A stenotic mitral valve significantly changes cardiac hemodynamics once the valve area falls to less than 2 cm2 (normal 4­6 cm2). High velocities and a large transmitral pressure gradient are needed because the entire cardiac output must pass through the stenosis. These higher gradients are generated by increased left atrial pressure in systole and diastole, and are transmitted upstream to the pulmonary vasculature and right side of the heart, causing pulmonary edema, pulmonary hypertension, and elevated central venous pressures. The left ventricular end diastolic pressure remains low from the reduced preload, and cardiac output is therefore depressed despite these higher pressures. The systemic vasculature compensates with higher resistance. The transmitral pressure gradient is a useful indicator of severity:

● Mild: <5 mm Hg
● Moderate: 5-10 mm Hg
● Severe: >10 mm Hg

Ultrasound is the primary means of evaluating mitral stenosis, and several techniques can determine the valve area and transmitral pressure gradient:

● 2­D planimetry. The opening area of the valve can be measured in the parasternal short axis view at the level of the mitral. The gain and view must be carefully optimized to avoid underestimating the valve area.
● Pressure half-time (PHT). The prolonged emptying time between the left atrium and left ventricle can be exploited because the time that pressure takes to half of its initial maximum value has been shown to be empirically related to the valve area (MVA=220/PHT). The continuous wave Doppler velocity is measured at the level of the mitral valve in an apical four-chamber view. The pressure gradient is related to the maximum velocity by a simplification of Bernoulli’s equation (p=4V2). The time it takes for the A pressure half-time of 220 msec corresponds to a valve area of 1 sq cm.
● Continuity equation. Uses mitral and aortic flow in addition to the cross-section area of the left ventricular outflow tract to derive the mitral valve area. The area is measured by planimetry and flow measured by Doppler assessment of velocity time integral (VTI). This method is less commonly used because of the accumulation in measurement errors.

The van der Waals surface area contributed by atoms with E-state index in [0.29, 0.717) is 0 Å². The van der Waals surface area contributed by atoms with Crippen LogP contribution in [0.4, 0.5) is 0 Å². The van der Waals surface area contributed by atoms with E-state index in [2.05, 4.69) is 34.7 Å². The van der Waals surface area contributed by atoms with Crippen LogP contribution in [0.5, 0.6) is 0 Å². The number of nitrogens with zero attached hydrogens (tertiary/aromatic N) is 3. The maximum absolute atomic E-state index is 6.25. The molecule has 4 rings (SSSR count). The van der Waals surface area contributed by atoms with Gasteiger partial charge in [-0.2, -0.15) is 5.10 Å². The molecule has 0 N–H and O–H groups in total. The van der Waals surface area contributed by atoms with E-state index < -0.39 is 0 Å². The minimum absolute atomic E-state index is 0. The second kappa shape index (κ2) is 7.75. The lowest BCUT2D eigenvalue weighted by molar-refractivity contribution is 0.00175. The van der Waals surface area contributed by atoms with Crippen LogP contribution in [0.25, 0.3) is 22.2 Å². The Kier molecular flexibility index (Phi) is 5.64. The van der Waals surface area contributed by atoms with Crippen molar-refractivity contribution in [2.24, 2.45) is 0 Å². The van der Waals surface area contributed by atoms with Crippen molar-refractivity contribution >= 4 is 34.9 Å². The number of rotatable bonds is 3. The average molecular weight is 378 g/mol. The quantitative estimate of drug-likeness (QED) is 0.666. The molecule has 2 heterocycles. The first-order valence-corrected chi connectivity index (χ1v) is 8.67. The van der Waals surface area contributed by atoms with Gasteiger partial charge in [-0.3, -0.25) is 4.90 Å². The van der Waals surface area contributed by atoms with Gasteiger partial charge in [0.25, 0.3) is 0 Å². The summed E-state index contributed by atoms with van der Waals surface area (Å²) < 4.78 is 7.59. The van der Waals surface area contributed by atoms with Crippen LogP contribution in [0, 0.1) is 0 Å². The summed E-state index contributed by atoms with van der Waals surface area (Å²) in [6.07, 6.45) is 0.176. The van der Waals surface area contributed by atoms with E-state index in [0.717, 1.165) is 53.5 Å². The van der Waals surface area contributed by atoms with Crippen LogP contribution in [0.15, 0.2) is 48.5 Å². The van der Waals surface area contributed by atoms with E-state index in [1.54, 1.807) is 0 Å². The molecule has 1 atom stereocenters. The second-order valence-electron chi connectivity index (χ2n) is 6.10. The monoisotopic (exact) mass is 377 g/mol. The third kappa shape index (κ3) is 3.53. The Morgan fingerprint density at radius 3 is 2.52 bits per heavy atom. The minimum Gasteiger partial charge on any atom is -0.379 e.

● Proximal isovelocity surface area (PISA) method. Utilizes a fluid dynamic feature where accelerating flow forms hemispheres of isovelocities. This utilizes the flow convergence region proximal to the high velocity trans mitral jet in diastole. It is highly accurate but difficult to perform in transthoracic views and best utilized during transesophageal echocardiography.

The transmitral gradients are highly heart rate-dependent, and patients who develop rapid atrial fibrillation can quickly deteriorate. There is reduced filling time, which demands much higher filling pressures, which in turn causes significant pulmonary edema and occasional hemoptysis from pulmonary venous rupture. Treating mitral stenosis is directed at controlling the heart rate and maintaining sinus rhythm (e.g., digoxin, diltiazem, beta-blockade). Left ventricle contractility is generally preserved in mitral stenosis. β-blockade does result in decreased right ventricular contractility, which in pulmonary hypertension can further compromise the cardiac output and systemic blood pressure.

The loss in right ventricle contractility, however, is more than offset by the beneficial effects of reducing the heart rate. Loop diuretics should be used for diuresis and their venodilation effects (mediated by angiotensin II and prostaglandins) to reduce pulmonary vascular congestion. Left atrial dilation and stasis substantially increases the risk of thromboembolism, especially in atrial fibrillation, and therefore anticoagulation is critical. Surgical intervention is ultimately required, and involves carefully choosing balloon mitral valvuloplasty, mitral valve commissurotomy, or mitral valve replacement.